As she moved closer, she found Mark’s eyes were on hers as well. Nervous, she stared at him, unsure of what to say, so she said nothing.He laughed nervously.

“We go to school together,” Rosalie finally said.

“Right,” he responded, taking a minute to place her. “You’re Sean’s sister, right?”

“Yeah, I am.”

“Awesome,” he said, before going back to his book. The conversation was clearly over but Rosalie still found her gaze cast towards him and the empty seat hat at his side. She saw a few people in line looking at her, and realized it was her turn before she approached the counter.

“Chocolate shake, please,” she said. Once she paid, she approached him once more.

“Can I sit here?”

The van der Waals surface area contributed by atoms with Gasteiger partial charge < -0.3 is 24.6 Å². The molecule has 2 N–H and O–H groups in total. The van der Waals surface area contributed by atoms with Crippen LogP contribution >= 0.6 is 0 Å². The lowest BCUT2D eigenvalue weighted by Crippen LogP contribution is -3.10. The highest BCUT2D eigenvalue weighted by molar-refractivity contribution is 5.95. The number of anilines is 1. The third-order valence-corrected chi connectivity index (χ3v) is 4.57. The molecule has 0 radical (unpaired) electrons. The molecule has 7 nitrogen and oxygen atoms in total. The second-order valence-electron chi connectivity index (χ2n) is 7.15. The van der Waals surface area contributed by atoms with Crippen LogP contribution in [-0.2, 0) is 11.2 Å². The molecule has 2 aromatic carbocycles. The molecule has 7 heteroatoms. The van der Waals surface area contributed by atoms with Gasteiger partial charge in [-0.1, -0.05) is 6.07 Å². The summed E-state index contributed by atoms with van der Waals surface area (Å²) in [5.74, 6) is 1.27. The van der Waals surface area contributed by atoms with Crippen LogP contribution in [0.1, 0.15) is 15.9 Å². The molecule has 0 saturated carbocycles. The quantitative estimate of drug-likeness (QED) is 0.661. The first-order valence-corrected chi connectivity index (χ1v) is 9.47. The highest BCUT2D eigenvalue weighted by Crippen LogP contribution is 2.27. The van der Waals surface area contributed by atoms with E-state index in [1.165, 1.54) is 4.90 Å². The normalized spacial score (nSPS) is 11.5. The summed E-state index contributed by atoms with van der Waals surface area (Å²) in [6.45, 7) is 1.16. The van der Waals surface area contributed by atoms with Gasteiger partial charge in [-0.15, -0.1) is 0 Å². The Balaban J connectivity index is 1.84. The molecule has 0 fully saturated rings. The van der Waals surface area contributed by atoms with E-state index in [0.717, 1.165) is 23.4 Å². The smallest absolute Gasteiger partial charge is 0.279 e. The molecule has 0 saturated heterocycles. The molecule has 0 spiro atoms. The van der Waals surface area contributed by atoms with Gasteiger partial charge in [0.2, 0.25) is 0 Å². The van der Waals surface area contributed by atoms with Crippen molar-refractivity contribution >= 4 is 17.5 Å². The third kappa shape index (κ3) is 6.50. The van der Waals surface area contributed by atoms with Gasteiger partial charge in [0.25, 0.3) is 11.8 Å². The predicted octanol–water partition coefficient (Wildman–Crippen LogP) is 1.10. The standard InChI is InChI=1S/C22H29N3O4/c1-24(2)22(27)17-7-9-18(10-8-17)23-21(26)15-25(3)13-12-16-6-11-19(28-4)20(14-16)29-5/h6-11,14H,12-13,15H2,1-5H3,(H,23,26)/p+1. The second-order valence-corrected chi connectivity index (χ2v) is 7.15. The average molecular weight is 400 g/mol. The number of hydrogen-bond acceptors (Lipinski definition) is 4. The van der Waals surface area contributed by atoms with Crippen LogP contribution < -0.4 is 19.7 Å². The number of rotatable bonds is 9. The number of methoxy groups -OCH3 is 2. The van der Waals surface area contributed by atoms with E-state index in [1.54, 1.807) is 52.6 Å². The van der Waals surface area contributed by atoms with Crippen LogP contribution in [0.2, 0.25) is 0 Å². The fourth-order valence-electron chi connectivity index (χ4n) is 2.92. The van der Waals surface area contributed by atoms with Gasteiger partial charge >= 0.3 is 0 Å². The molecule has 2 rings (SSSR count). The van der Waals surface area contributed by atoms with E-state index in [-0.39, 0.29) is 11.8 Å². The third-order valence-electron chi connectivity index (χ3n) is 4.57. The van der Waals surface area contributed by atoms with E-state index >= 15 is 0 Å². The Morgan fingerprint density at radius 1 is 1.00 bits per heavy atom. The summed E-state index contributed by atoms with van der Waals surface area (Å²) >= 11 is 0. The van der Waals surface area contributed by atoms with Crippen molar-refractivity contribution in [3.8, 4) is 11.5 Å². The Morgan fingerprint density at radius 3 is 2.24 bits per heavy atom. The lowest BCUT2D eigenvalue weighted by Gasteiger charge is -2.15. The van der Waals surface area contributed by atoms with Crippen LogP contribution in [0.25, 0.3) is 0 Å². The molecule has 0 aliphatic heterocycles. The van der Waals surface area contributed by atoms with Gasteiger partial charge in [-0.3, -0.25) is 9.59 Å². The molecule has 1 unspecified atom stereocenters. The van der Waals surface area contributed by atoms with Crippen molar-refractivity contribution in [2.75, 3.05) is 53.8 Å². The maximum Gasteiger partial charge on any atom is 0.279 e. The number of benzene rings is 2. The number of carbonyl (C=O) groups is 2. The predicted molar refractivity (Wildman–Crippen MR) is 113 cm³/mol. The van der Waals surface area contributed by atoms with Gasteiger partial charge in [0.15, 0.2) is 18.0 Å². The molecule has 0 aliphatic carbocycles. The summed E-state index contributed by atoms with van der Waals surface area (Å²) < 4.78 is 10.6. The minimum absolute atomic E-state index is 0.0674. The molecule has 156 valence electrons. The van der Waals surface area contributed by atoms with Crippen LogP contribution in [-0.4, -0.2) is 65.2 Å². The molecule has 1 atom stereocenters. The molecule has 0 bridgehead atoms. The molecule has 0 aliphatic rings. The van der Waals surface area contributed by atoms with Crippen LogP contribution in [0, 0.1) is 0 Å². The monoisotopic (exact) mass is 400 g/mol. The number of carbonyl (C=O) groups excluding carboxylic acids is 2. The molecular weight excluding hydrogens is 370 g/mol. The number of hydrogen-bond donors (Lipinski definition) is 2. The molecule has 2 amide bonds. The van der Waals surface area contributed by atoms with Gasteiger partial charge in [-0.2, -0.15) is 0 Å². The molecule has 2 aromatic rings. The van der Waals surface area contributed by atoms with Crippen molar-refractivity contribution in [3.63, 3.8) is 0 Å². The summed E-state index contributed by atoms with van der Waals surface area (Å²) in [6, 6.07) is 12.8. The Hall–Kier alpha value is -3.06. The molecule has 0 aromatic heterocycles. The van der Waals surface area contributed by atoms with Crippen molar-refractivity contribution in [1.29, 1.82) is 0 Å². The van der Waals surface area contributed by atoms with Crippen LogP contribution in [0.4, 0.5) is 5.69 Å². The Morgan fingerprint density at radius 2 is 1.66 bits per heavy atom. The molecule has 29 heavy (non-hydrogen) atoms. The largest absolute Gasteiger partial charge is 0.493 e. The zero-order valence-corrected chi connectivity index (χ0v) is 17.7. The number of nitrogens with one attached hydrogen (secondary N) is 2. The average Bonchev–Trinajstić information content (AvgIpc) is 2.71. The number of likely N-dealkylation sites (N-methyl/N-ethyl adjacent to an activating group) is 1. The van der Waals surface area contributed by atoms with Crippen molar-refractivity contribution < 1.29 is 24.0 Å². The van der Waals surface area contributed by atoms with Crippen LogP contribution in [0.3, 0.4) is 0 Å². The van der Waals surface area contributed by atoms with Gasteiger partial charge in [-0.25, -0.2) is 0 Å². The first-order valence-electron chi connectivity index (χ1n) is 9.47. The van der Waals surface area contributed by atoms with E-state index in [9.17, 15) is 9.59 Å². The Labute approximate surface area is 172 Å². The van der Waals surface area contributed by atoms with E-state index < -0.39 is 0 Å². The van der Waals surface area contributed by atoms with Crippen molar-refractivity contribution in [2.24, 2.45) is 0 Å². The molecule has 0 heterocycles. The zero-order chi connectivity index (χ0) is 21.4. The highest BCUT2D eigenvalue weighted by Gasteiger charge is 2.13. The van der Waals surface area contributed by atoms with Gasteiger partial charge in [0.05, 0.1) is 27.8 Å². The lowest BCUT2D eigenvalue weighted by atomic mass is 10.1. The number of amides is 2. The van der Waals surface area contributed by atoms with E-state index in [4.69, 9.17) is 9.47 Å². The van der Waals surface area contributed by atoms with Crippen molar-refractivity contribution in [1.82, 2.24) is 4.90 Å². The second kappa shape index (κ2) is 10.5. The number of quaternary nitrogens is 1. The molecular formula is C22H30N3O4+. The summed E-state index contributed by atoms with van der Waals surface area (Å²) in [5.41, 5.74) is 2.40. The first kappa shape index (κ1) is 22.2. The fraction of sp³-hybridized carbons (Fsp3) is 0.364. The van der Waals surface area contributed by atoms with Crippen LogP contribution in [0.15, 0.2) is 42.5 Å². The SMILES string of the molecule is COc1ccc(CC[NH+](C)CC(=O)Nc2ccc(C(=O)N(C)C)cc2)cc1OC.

It took him a minute to look up from his book. “What was that?” He asked once he did.

“Can I sit here?”

“I don’t see why not,” he replied. Rosalie sat down, nervously twiddling her thumbs. “What’s your name again?”

“Rosalie.”

“I’m Mark.”

A waitress then approached and gave her the shake. Rosalie began to sip it. Mark looked over at her. “That looks delicious.”

“These are my favorite.”

“I’m not huge on sweets,” he said. “Maybe I’ll try one next time.”

“What are you reading?” Rosalie asked.

Mark turned over his book cover. The Great Gatsby. Rosalie had never read it, but she’d heard good things. “How is it?”

“I’ve read it before. It’s pretty good.”